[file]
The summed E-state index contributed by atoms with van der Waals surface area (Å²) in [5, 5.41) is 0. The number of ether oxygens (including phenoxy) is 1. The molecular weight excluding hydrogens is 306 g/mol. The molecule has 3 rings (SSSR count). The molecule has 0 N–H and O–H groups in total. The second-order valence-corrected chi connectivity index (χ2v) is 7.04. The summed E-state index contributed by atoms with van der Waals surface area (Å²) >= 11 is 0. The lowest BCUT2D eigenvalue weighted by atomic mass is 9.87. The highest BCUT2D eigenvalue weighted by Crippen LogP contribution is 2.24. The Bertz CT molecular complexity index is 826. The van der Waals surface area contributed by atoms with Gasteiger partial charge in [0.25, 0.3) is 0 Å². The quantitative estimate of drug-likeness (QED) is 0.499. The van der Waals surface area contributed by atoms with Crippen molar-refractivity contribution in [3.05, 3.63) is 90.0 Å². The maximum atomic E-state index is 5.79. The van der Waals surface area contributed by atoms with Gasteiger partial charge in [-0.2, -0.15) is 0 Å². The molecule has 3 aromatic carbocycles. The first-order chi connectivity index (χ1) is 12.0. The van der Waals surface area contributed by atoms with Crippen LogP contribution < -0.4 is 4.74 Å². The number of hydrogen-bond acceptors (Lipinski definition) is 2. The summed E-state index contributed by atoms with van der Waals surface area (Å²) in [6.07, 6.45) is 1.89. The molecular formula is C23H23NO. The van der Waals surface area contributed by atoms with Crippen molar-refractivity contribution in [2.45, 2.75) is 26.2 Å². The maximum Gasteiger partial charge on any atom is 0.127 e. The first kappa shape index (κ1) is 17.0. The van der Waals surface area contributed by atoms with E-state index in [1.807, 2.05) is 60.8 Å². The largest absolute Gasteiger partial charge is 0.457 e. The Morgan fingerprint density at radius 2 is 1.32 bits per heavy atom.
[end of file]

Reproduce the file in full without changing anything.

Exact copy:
The summed E-state index contributed by atoms with van der Waals surface area (Å²) in [5, 5.41) is 0. The number of ether oxygens (including phenoxy) is 1. The molecular weight excluding hydrogens is 306 g/mol. The molecule has 3 rings (SSSR count). The molecule has 0 N–H and O–H groups in total. The second-order valence-corrected chi connectivity index (χ2v) is 7.04. The summed E-state index contributed by atoms with van der Waals surface area (Å²) >= 11 is 0. The lowest BCUT2D eigenvalue weighted by atomic mass is 9.87. The highest BCUT2D eigenvalue weighted by Crippen LogP contribution is 2.24. The Bertz CT molecular complexity index is 826. The van der Waals surface area contributed by atoms with Gasteiger partial charge in [0.25, 0.3) is 0 Å². The quantitative estimate of drug-likeness (QED) is 0.499. The van der Waals surface area contributed by atoms with Crippen molar-refractivity contribution in [3.05, 3.63) is 90.0 Å². The maximum atomic E-state index is 5.79. The van der Waals surface area contributed by atoms with Gasteiger partial charge in [-0.2, -0.15) is 0 Å². The molecule has 3 aromatic carbocycles. The first-order chi connectivity index (χ1) is 12.0. The van der Waals surface area contributed by atoms with Crippen LogP contribution < -0.4 is 4.74 Å². The number of hydrogen-bond acceptors (Lipinski definition) is 2. The summed E-state index contributed by atoms with van der Waals surface area (Å²) in [6.07, 6.45) is 1.89. The molecular formula is C23H23NO. The van der Waals surface area contributed by atoms with Crippen molar-refractivity contribution in [2.45, 2.75) is 26.2 Å². The maximum Gasteiger partial charge on any atom is 0.127 e. The first kappa shape index (κ1) is 17.0. The van der Waals surface area contributed by atoms with E-state index in [1.807, 2.05) is 60.8 Å². The largest absolute Gasteiger partial charge is 0.457 e. The Morgan fingerprint density at radius 2 is 1.32 bits per heavy atom.